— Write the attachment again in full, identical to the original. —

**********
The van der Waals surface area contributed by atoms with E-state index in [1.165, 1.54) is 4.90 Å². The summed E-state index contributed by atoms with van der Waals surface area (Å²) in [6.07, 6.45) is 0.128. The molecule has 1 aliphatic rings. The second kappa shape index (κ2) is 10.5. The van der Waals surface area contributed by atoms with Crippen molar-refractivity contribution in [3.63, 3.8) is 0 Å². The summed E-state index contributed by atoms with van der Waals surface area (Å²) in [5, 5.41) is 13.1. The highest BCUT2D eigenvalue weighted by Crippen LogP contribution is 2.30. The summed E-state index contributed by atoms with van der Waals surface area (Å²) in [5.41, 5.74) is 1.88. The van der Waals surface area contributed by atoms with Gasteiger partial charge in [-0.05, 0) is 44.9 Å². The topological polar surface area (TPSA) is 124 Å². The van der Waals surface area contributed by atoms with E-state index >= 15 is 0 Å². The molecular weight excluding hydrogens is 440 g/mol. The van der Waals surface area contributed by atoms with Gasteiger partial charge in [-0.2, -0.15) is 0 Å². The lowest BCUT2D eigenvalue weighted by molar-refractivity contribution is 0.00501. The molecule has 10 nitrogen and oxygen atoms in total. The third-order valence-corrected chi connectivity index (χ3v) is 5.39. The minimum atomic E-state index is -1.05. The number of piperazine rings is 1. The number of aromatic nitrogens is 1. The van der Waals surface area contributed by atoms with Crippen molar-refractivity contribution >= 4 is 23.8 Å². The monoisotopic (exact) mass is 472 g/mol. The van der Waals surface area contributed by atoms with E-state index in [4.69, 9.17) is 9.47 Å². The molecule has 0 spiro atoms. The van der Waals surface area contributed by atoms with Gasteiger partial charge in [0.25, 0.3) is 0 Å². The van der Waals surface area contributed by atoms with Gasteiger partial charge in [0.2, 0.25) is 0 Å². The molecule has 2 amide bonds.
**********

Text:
The van der Waals surface area contributed by atoms with E-state index in [1.165, 1.54) is 4.90 Å². The summed E-state index contributed by atoms with van der Waals surface area (Å²) in [6.07, 6.45) is 0.128. The molecule has 1 aliphatic rings. The second kappa shape index (κ2) is 10.5. The van der Waals surface area contributed by atoms with Crippen molar-refractivity contribution in [3.63, 3.8) is 0 Å². The summed E-state index contributed by atoms with van der Waals surface area (Å²) in [5, 5.41) is 13.1. The highest BCUT2D eigenvalue weighted by Crippen LogP contribution is 2.30. The summed E-state index contributed by atoms with van der Waals surface area (Å²) in [5.41, 5.74) is 1.88. The van der Waals surface area contributed by atoms with Gasteiger partial charge in [-0.05, 0) is 44.9 Å². The topological polar surface area (TPSA) is 124 Å². The van der Waals surface area contributed by atoms with E-state index >= 15 is 0 Å². The molecular weight excluding hydrogens is 440 g/mol. The van der Waals surface area contributed by atoms with Gasteiger partial charge in [-0.2, -0.15) is 0 Å². The lowest BCUT2D eigenvalue weighted by molar-refractivity contribution is 0.00501. The molecule has 10 nitrogen and oxygen atoms in total. The third-order valence-corrected chi connectivity index (χ3v) is 5.39. The minimum atomic E-state index is -1.05. The number of piperazine rings is 1. The number of aromatic nitrogens is 1. The van der Waals surface area contributed by atoms with Crippen molar-refractivity contribution >= 4 is 23.8 Å². The monoisotopic (exact) mass is 472 g/mol. The van der Waals surface area contributed by atoms with E-state index in [4.69, 9.17) is 9.47 Å². The molecule has 0 spiro atoms. The van der Waals surface area contributed by atoms with Gasteiger partial charge in [0.25, 0.3) is 0 Å². The van der Waals surface area contributed by atoms with Gasteiger partial charge in [0.2, 0.25) is 0 Å². The molecule has 2 amide bonds.